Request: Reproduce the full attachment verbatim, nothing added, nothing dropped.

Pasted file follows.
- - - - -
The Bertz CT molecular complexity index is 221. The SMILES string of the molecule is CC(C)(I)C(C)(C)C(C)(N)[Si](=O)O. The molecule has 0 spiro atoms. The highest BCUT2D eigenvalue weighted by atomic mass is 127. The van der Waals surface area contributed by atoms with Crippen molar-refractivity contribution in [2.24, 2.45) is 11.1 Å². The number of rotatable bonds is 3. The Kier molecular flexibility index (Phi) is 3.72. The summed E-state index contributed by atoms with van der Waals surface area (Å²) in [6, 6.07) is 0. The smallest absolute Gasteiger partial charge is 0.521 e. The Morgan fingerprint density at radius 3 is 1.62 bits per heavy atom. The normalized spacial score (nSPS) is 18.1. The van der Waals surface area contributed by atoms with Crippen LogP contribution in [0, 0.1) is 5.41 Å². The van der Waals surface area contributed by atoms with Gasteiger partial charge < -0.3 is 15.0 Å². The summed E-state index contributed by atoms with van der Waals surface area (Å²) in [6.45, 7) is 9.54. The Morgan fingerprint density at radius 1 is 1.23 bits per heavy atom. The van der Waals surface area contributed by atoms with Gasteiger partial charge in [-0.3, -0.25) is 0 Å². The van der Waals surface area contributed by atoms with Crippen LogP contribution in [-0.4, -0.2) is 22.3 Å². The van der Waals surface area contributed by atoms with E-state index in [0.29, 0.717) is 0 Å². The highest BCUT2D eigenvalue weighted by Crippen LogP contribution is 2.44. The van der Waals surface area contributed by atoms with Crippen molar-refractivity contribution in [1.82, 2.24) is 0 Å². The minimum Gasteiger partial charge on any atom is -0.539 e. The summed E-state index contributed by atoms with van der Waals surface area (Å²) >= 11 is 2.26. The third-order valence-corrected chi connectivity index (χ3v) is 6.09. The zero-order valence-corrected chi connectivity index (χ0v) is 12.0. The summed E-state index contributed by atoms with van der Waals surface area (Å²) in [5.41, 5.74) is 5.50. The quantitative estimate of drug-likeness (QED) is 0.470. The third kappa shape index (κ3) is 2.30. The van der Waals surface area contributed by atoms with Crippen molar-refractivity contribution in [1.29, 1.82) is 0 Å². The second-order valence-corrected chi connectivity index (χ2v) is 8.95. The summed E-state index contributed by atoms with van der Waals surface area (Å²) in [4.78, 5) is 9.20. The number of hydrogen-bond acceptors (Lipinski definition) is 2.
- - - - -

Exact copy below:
The Bertz CT molecular complexity index is 221. The SMILES string of the molecule is CC(C)(I)C(C)(C)C(C)(N)[Si](=O)O. The molecule has 0 spiro atoms. The highest BCUT2D eigenvalue weighted by atomic mass is 127. The van der Waals surface area contributed by atoms with Crippen molar-refractivity contribution in [2.24, 2.45) is 11.1 Å². The number of rotatable bonds is 3. The Kier molecular flexibility index (Phi) is 3.72. The summed E-state index contributed by atoms with van der Waals surface area (Å²) in [6, 6.07) is 0. The smallest absolute Gasteiger partial charge is 0.521 e. The Morgan fingerprint density at radius 3 is 1.62 bits per heavy atom. The normalized spacial score (nSPS) is 18.1. The van der Waals surface area contributed by atoms with Crippen LogP contribution in [0, 0.1) is 5.41 Å². The van der Waals surface area contributed by atoms with Gasteiger partial charge < -0.3 is 15.0 Å². The summed E-state index contributed by atoms with van der Waals surface area (Å²) in [6.45, 7) is 9.54. The Morgan fingerprint density at radius 1 is 1.23 bits per heavy atom. The van der Waals surface area contributed by atoms with Gasteiger partial charge in [-0.3, -0.25) is 0 Å². The van der Waals surface area contributed by atoms with Crippen LogP contribution in [-0.4, -0.2) is 22.3 Å². The van der Waals surface area contributed by atoms with E-state index in [0.29, 0.717) is 0 Å². The highest BCUT2D eigenvalue weighted by Crippen LogP contribution is 2.44. The van der Waals surface area contributed by atoms with Crippen molar-refractivity contribution in [1.82, 2.24) is 0 Å². The minimum Gasteiger partial charge on any atom is -0.539 e. The summed E-state index contributed by atoms with van der Waals surface area (Å²) >= 11 is 2.26. The third-order valence-corrected chi connectivity index (χ3v) is 6.09. The zero-order valence-corrected chi connectivity index (χ0v) is 12.0. The summed E-state index contributed by atoms with van der Waals surface area (Å²) in [5.41, 5.74) is 5.50. The quantitative estimate of drug-likeness (QED) is 0.470. The third kappa shape index (κ3) is 2.30. The van der Waals surface area contributed by atoms with Crippen molar-refractivity contribution in [1.29, 1.82) is 0 Å². The second-order valence-corrected chi connectivity index (χ2v) is 8.95. The summed E-state index contributed by atoms with van der Waals surface area (Å²) in [4.78, 5) is 9.20. The number of hydrogen-bond acceptors (Lipinski definition) is 2.